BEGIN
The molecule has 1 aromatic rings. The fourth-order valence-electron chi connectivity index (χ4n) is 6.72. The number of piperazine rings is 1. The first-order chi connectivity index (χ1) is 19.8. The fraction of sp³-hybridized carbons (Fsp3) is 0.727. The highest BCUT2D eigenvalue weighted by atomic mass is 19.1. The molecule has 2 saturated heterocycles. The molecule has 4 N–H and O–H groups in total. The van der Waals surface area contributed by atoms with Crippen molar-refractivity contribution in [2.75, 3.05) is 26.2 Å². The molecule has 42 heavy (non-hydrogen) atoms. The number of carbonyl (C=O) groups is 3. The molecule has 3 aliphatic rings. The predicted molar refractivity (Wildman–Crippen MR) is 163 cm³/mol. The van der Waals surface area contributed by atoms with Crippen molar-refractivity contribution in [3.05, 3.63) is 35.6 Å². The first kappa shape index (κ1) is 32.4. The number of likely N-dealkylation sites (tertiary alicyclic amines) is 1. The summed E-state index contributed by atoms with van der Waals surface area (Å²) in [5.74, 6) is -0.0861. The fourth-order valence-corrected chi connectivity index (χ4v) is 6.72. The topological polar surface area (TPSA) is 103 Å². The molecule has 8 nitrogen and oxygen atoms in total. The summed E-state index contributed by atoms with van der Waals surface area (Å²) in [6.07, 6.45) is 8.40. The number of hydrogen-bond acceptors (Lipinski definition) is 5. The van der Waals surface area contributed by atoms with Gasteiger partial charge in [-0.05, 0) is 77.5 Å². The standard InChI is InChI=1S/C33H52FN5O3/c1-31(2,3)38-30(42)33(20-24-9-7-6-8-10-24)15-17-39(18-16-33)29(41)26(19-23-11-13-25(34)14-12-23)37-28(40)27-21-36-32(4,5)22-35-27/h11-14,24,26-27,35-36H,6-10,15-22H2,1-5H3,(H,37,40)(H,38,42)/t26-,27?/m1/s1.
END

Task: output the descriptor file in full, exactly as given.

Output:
The molecule has 1 aromatic rings. The fourth-order valence-electron chi connectivity index (χ4n) is 6.72. The number of piperazine rings is 1. The first-order chi connectivity index (χ1) is 19.8. The fraction of sp³-hybridized carbons (Fsp3) is 0.727. The highest BCUT2D eigenvalue weighted by atomic mass is 19.1. The molecule has 2 saturated heterocycles. The molecule has 4 N–H and O–H groups in total. The van der Waals surface area contributed by atoms with Crippen molar-refractivity contribution in [2.75, 3.05) is 26.2 Å². The molecule has 42 heavy (non-hydrogen) atoms. The number of carbonyl (C=O) groups is 3. The molecule has 3 aliphatic rings. The predicted molar refractivity (Wildman–Crippen MR) is 163 cm³/mol. The van der Waals surface area contributed by atoms with Crippen molar-refractivity contribution in [3.05, 3.63) is 35.6 Å². The first kappa shape index (κ1) is 32.4. The number of likely N-dealkylation sites (tertiary alicyclic amines) is 1. The summed E-state index contributed by atoms with van der Waals surface area (Å²) in [5.74, 6) is -0.0861. The fourth-order valence-corrected chi connectivity index (χ4v) is 6.72. The topological polar surface area (TPSA) is 103 Å². The molecule has 8 nitrogen and oxygen atoms in total. The summed E-state index contributed by atoms with van der Waals surface area (Å²) in [6.07, 6.45) is 8.40. The number of hydrogen-bond acceptors (Lipinski definition) is 5. The van der Waals surface area contributed by atoms with Gasteiger partial charge in [-0.05, 0) is 77.5 Å². The standard InChI is InChI=1S/C33H52FN5O3/c1-31(2,3)38-30(42)33(20-24-9-7-6-8-10-24)15-17-39(18-16-33)29(41)26(19-23-11-13-25(34)14-12-23)37-28(40)27-21-36-32(4,5)22-35-27/h11-14,24,26-27,35-36H,6-10,15-22H2,1-5H3,(H,37,40)(H,38,42)/t26-,27?/m1/s1.